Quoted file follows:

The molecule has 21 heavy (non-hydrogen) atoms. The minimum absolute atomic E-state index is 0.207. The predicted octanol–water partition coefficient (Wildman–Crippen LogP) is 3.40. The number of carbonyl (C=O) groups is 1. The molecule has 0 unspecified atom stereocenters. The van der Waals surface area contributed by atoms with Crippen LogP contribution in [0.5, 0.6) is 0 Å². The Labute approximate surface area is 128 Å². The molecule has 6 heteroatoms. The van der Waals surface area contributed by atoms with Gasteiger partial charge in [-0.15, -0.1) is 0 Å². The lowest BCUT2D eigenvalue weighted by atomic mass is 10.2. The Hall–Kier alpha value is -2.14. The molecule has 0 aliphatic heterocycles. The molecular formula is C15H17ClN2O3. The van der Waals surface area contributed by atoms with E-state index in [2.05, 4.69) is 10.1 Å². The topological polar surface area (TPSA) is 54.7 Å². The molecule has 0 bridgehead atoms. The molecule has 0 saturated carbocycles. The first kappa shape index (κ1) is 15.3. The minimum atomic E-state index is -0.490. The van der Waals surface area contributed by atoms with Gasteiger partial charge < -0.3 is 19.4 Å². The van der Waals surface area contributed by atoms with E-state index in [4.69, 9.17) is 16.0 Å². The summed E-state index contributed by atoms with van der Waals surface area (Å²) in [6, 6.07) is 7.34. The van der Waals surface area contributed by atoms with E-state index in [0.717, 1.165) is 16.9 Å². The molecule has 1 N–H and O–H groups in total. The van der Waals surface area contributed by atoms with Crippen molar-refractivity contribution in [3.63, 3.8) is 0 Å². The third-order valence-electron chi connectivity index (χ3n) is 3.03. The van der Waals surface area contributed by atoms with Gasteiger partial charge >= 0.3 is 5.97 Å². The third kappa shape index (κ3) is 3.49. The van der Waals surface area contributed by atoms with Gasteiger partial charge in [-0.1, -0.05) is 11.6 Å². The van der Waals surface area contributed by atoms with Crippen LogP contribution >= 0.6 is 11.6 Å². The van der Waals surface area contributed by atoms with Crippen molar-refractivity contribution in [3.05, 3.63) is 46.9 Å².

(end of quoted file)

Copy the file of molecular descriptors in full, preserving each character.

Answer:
The molecule has 21 heavy (non-hydrogen) atoms. The minimum absolute atomic E-state index is 0.207. The predicted octanol–water partition coefficient (Wildman–Crippen LogP) is 3.40. The number of carbonyl (C=O) groups is 1. The molecule has 0 unspecified atom stereocenters. The van der Waals surface area contributed by atoms with Crippen LogP contribution in [0.5, 0.6) is 0 Å². The Labute approximate surface area is 128 Å². The molecule has 6 heteroatoms. The van der Waals surface area contributed by atoms with Gasteiger partial charge in [-0.15, -0.1) is 0 Å². The lowest BCUT2D eigenvalue weighted by atomic mass is 10.2. The Hall–Kier alpha value is -2.14. The molecule has 0 aliphatic heterocycles. The molecular formula is C15H17ClN2O3. The van der Waals surface area contributed by atoms with E-state index in [2.05, 4.69) is 10.1 Å². The topological polar surface area (TPSA) is 54.7 Å². The molecule has 0 bridgehead atoms. The molecule has 0 saturated carbocycles. The first kappa shape index (κ1) is 15.3. The minimum atomic E-state index is -0.490. The van der Waals surface area contributed by atoms with Gasteiger partial charge < -0.3 is 19.4 Å². The van der Waals surface area contributed by atoms with E-state index in [4.69, 9.17) is 16.0 Å². The summed E-state index contributed by atoms with van der Waals surface area (Å²) in [6, 6.07) is 7.34. The van der Waals surface area contributed by atoms with E-state index in [0.717, 1.165) is 16.9 Å². The molecule has 1 N–H and O–H groups in total. The van der Waals surface area contributed by atoms with Crippen molar-refractivity contribution in [3.63, 3.8) is 0 Å². The third-order valence-electron chi connectivity index (χ3n) is 3.03. The van der Waals surface area contributed by atoms with Gasteiger partial charge >= 0.3 is 5.97 Å². The third kappa shape index (κ3) is 3.49. The van der Waals surface area contributed by atoms with Gasteiger partial charge in [-0.1, -0.05) is 11.6 Å². The van der Waals surface area contributed by atoms with Crippen LogP contribution >= 0.6 is 11.6 Å². The van der Waals surface area contributed by atoms with Crippen molar-refractivity contribution in [3.05, 3.63) is 46.9 Å².